Kathleen “Kay” Terry, Esq. (1934-2018)

Warren and Kay in the early 80’s

We should all note and be saddened by the death of Kay Terry, who was a “godmother” to Schwegman, Lundberg & Woessner from our start in 1993, when she was a head of life science patenting and licensing in the Tech Transfer Office at the University of Minnesota. She had held that position since at least 1984, when we took the BarBri course to prepare for the Minnesota Bar Exam. (I had to sit for the MN Bar Exam since I had not been in practice in NYC long enough to waive in.)

It was a good time to build a practice around patenting inventions originating a universities and non-profit institutions, since they were all scrambling to set up tech transfer offices after the passage of the Bayh-Dole Act in 1980, which permitted universities that originated inventions with Government funding to elect title if they filed for patent protection. She would tell me, “I come across like a naïve little old lady, but the licensees end up facing a negotiator who drives a hard bargain.” Continue reading

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PTO Issues Section 101 Memorandum after Vanda Decision

I have posted twice recently on the Fed. Cir.’s opinion in Vanda Pharms., Inc. v. West-Ward Pharm. Int’l, Ltd., Appeal no. 2016-2107 (Fed. Cir., April 18, 2018). The Fed. Cir. affirmed the district court’s ruling that Vanda’s claims in U.S. Pat. No. 8,586,610 were patent-eligible under s. 101. The claims were directed to a method for treating schizophrenia using Vanda’s iloperidone (ilo). Claim 1 relied on two natural phenomena: (1) Genotyping a patient sample to determine whether or not the patient is a producing enough of enzyme CYP2D6 to be a normal metabolizer of the drug or is a “poor metabolizer” of the drug; and (2) Administering less than 12 mg/day of the drug if patient is a poor metabolizer and at least 12-24 mg/day if the patient is a normal metabolizer, to lower the risk of a cardiac side-effect.

The two laws of nature were that mutations in the CYP2D6 genes can alter their enzymatic activity and that a patient’s CYP2D6 enzymatic activity affects his/her metabolism of the drug. W-W argued – of course – that the dose adjustment step was simply a routine and conventional way to reduce side effects. Continue reading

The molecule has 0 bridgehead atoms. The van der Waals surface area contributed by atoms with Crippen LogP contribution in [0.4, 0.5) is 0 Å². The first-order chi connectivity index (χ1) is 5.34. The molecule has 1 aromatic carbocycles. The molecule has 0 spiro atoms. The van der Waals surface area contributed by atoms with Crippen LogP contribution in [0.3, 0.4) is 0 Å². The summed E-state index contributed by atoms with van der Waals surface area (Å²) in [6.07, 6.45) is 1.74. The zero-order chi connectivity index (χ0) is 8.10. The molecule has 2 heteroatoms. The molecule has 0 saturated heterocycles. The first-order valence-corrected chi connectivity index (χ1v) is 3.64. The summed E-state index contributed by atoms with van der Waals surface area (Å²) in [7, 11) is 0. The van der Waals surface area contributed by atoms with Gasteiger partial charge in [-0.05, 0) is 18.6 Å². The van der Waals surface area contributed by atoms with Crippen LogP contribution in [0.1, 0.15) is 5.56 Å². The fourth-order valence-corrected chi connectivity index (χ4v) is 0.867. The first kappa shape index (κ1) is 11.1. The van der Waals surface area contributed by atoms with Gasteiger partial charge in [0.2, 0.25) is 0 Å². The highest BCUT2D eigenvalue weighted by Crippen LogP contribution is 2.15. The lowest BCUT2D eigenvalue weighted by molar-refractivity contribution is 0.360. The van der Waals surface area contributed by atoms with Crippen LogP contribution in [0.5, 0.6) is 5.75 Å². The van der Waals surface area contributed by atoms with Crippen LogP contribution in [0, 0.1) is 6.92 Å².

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Ex Parte Galloway – Berkheimer Meet s. 103 Part II

In Ex parte Galloway, Appeal No. 2017-004696 (PTAB, May 24, 2018), the Board reversed the examiner’s rejections of claims to a method of diagnosing bladder cancer. The method comprised isolating cells from the urine of a subject, dispersing at least 5000 cells on a slide, staining the cells with a labelled binding member [such as an antibody] capable of binding to MCM2 polypeptide, counting the stained cells wherein if the count is at least 50/5000 cells, the subject has bladder cancer [claim was abbreviated to simplify discussion]. Continue reading

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Ex Parte Smith: What We’ve Got Here Is A Failure To Communicate!

In Ex parte Smith, Appeal No. 2016-007565 (PTAB, May 16, 2016), the Board reversed the examiner’s s.101 and 103 rejections of a claim to a modified flavivirus envelop (E) protein comprising a mutated envelop protein, where the unmodified E-To domain comprises a central glycine amino acid and 15 recited points of mutation, “wherein the mutation selectively inhibits the replication of a flavivirus comprising the modified E protein in mammalian cells relative to insect cells.”

For some reason known only to the prosecution history, the examiner rejected this claim on the basis that is was directed to a natural product (and the SPE did not intervene) because “it reads on a fragment of the naturally occurring protein and that the fragment does not appear to be structurally different from the full-length sequence except through cleavage of a peptide bond” and the claim “reads on a product that is not markedly different from a naturally occurring product and is, therefore, directed to patent ineligible subject matter.”

Continue reading

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